The place is Gabrielle’s Restaurant in Orange, Connecticut. The year, circa 1991. My sister and I are tearing our away at our second basket of crusty Italian bread wrapped in a salmon pink linen on the center of the table. We’ve already gone through our allocation and moved onto the one meant for the other end of the table, where our grandparents, aunts and uncles are seated.
“You still have to eat dinner,” my mom is telling us. But, being the born and bred carb-loving kids that we are, that really isn’t much of a concern and she probably knows it. After all, this isn’t our first rodeo at the old ristorante Gabrielle.
We’d been going to Gabrielle’s for years as a family by this point. For brunches and dinners. For Mother’s Days and anniversaries. It wasn’t just bread, sliced thick and served with pats of butter that we all applied blissfully ignorant of phrases like “grass-fed” or “heirloom grain,” that made us do a little dinner-time happy dance. We also loved the fried calamari the grown-ups ordered, wincing a little when they first told us what it was we were eating, but happy as clams to dive into the squid when it arrived fried and crispy, served with a side of marinara like little oceanic onion rings.
But that was all just a prelude to the main event. One entrée was a standing order for both my sister and me. It was what filled my head with creamy, buttery daydreams the moment someone mentioned an impending dinner at Gabrielle’s. We never looked at the menu, because there was never, ever any question what was coming.
The place is Rome, Italy. The year, circa 1914. A local cook named Alfredo is trying to create something his pregnant wife will enjoy. He reaches for a few familiar, readily available ingredients. His notion is a simple one, but how could he possibly go wrong with a combination of noodles, butter and cheese?
This is the legend of how Alfredo Di Lelio wound up lending his name to the Italian culinary hall of fame. Fettuccine Alfredo. The dish he came up with was made with butter and parmigiano—though no cream, which is an element it is rarely seen without these days. In classic Italian cooking, cream rarely appears in central to southern parts of the Peninsula, mostly a luxury ingredient specific to northern regions with colder climates.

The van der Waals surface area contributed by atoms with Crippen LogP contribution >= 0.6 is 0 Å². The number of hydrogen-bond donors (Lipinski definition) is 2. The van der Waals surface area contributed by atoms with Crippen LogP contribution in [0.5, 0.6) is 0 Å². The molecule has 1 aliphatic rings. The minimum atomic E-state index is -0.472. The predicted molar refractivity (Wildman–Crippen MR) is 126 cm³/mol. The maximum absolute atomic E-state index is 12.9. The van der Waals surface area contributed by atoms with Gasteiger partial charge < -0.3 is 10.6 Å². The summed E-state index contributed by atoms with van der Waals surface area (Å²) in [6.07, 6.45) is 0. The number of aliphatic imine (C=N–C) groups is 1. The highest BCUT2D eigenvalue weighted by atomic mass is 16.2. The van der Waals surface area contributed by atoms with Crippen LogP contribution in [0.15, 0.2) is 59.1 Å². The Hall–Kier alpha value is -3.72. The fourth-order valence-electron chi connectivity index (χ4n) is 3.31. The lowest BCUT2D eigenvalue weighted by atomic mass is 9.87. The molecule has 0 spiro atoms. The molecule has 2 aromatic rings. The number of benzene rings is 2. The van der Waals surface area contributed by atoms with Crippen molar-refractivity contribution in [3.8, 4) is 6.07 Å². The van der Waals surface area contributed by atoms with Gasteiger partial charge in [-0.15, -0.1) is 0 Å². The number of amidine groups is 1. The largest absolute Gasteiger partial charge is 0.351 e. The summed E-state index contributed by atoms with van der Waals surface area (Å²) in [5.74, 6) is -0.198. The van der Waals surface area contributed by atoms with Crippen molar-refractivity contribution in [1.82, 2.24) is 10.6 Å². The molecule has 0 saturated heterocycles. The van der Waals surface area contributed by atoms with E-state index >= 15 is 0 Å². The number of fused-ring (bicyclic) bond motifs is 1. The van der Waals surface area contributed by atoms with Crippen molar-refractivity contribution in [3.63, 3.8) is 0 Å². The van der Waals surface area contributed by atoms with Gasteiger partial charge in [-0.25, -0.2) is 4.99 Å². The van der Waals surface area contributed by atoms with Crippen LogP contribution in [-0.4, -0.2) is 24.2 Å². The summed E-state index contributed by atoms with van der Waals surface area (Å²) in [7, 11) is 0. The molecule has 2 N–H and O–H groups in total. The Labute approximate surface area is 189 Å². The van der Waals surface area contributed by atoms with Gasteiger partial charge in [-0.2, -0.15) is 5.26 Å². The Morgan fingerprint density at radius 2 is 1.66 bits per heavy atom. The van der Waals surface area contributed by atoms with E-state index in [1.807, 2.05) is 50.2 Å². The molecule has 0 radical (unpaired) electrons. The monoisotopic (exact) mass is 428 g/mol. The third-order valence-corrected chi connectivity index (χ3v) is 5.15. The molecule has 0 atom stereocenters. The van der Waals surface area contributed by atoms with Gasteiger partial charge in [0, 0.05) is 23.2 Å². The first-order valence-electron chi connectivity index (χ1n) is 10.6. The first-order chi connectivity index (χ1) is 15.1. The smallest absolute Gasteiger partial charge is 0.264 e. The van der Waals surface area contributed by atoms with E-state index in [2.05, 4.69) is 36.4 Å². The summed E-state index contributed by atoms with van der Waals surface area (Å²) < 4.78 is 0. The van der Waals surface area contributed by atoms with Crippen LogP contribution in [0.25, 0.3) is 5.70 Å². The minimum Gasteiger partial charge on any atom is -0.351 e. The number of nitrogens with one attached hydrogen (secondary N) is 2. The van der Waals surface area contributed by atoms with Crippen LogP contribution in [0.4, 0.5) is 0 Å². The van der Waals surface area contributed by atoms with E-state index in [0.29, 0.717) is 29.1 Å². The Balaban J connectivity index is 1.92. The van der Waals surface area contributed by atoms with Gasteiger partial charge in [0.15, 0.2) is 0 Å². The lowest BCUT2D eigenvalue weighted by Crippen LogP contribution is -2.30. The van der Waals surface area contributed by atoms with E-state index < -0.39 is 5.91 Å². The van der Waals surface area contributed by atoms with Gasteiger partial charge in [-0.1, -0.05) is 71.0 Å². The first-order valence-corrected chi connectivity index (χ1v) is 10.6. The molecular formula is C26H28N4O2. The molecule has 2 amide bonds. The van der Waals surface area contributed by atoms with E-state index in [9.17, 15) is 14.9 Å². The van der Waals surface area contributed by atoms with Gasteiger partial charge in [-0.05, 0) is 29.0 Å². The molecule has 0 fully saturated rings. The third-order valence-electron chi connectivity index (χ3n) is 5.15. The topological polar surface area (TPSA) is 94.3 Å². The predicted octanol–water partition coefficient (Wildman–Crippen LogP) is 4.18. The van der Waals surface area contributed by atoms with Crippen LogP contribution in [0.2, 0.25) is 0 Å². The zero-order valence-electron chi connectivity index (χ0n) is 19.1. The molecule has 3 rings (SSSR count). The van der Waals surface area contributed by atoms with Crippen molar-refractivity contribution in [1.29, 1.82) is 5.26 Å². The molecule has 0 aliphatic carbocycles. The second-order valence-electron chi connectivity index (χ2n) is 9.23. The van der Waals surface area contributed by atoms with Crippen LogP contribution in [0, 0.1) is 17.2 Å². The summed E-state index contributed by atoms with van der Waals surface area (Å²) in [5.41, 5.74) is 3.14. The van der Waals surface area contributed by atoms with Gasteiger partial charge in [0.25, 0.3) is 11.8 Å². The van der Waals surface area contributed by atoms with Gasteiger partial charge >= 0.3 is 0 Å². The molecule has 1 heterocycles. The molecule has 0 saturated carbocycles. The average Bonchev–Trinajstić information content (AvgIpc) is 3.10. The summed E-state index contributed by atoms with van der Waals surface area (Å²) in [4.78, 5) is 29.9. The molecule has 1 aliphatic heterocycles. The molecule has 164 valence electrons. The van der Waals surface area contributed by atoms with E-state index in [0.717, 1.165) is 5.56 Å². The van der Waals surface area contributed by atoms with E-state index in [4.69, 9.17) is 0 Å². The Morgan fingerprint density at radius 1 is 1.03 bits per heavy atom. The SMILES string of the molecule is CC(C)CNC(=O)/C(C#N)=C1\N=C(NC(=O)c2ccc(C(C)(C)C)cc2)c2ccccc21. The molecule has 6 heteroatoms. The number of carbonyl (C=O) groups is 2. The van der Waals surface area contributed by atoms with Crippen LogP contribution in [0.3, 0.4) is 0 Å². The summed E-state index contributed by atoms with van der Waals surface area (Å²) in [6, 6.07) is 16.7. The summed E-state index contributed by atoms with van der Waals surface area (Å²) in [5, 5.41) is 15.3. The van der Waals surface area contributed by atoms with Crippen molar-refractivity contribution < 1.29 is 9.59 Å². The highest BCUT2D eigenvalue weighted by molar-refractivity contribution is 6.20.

Although Di Lelio is given the credit, in actuality it was a likely evolution of pasta al burro—or buttered pasta—con parmigiano. A recipe for something similar exists as far back as the 1400s, when perhaps the earth’s first celebrity chef, Maestro Martino da Como, included instructions for that dish in his book, Libro de Arte Coquinaria (The Art of Cooking). Di Lelio’s interpretation five centuries later may have been sans panna (cream), but it was al triplo burro (triple the butter), and an apparent hit at home.
Ultimately, it made it onto the menu at his Roman ristorante, Alfredo alla Scrofa in Piazza Augusto, and found an audience far beyond his own wife’s plate. Of course, social media wasn’t a thing in those days, but part of the popularity actually came on account of the Instagram antecedent—diners’ word of mouth. In this case, some very influential diners. First, Hollywood power couple Mary Pickford and Douglas Fairbanks dined on Alfredo’s noodles during their Roman honeymoon and raved about it all the way back on the American West Coast. Then, George Rector, the food critic for the Saturday Evening Post, traveled to Rome, tasted Alfredo’s preparation, and dished about it to hungry readers back in the States.